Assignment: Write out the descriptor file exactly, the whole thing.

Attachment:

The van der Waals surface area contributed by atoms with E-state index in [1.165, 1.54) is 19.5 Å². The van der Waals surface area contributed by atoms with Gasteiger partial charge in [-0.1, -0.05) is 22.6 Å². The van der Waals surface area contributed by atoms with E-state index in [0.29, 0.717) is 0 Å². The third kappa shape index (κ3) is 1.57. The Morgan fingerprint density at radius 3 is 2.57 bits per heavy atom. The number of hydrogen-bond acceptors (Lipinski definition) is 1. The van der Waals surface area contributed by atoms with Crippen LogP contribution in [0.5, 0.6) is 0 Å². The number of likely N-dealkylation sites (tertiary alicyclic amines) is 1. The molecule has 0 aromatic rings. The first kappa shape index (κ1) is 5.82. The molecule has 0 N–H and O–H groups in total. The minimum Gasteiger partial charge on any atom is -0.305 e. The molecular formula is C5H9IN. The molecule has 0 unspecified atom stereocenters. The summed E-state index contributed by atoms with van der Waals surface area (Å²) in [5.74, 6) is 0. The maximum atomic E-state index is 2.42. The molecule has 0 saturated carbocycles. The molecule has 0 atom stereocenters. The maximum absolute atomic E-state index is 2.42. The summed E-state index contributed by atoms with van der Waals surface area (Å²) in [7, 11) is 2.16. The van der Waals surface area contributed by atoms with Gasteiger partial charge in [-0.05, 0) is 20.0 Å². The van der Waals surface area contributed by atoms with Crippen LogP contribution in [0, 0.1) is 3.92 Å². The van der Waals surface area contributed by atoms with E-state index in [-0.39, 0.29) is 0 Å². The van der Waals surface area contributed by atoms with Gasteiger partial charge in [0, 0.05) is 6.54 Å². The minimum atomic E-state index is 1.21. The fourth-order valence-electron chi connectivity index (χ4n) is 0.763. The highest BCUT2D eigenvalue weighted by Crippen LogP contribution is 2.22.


The van der Waals surface area contributed by atoms with E-state index in [1.165, 1.54) is 19.5 Å². The van der Waals surface area contributed by atoms with Gasteiger partial charge in [-0.1, -0.05) is 22.6 Å². The van der Waals surface area contributed by atoms with E-state index in [0.29, 0.717) is 0 Å². The third kappa shape index (κ3) is 1.57. The Morgan fingerprint density at radius 3 is 2.57 bits per heavy atom. The number of hydrogen-bond acceptors (Lipinski definition) is 1. The van der Waals surface area contributed by atoms with Crippen LogP contribution in [0.5, 0.6) is 0 Å². The number of likely N-dealkylation sites (tertiary alicyclic amines) is 1. The molecule has 0 aromatic rings. The first kappa shape index (κ1) is 5.82. The molecule has 0 N–H and O–H groups in total. The minimum Gasteiger partial charge on any atom is -0.305 e. The molecular formula is C5H9IN. The molecule has 0 unspecified atom stereocenters. The summed E-state index contributed by atoms with van der Waals surface area (Å²) in [5.74, 6) is 0. The maximum atomic E-state index is 2.42. The molecule has 0 saturated carbocycles. The molecule has 0 atom stereocenters. The maximum absolute atomic E-state index is 2.42. The summed E-state index contributed by atoms with van der Waals surface area (Å²) in [7, 11) is 2.16. The van der Waals surface area contributed by atoms with Gasteiger partial charge in [-0.05, 0) is 20.0 Å². The van der Waals surface area contributed by atoms with Crippen LogP contribution in [0, 0.1) is 3.92 Å². The van der Waals surface area contributed by atoms with E-state index in [-0.39, 0.29) is 0 Å². The van der Waals surface area contributed by atoms with Gasteiger partial charge in [0, 0.05) is 6.54 Å². The minimum atomic E-state index is 1.21. The fourth-order valence-electron chi connectivity index (χ4n) is 0.763. The highest BCUT2D eigenvalue weighted by Crippen LogP contribution is 2.22.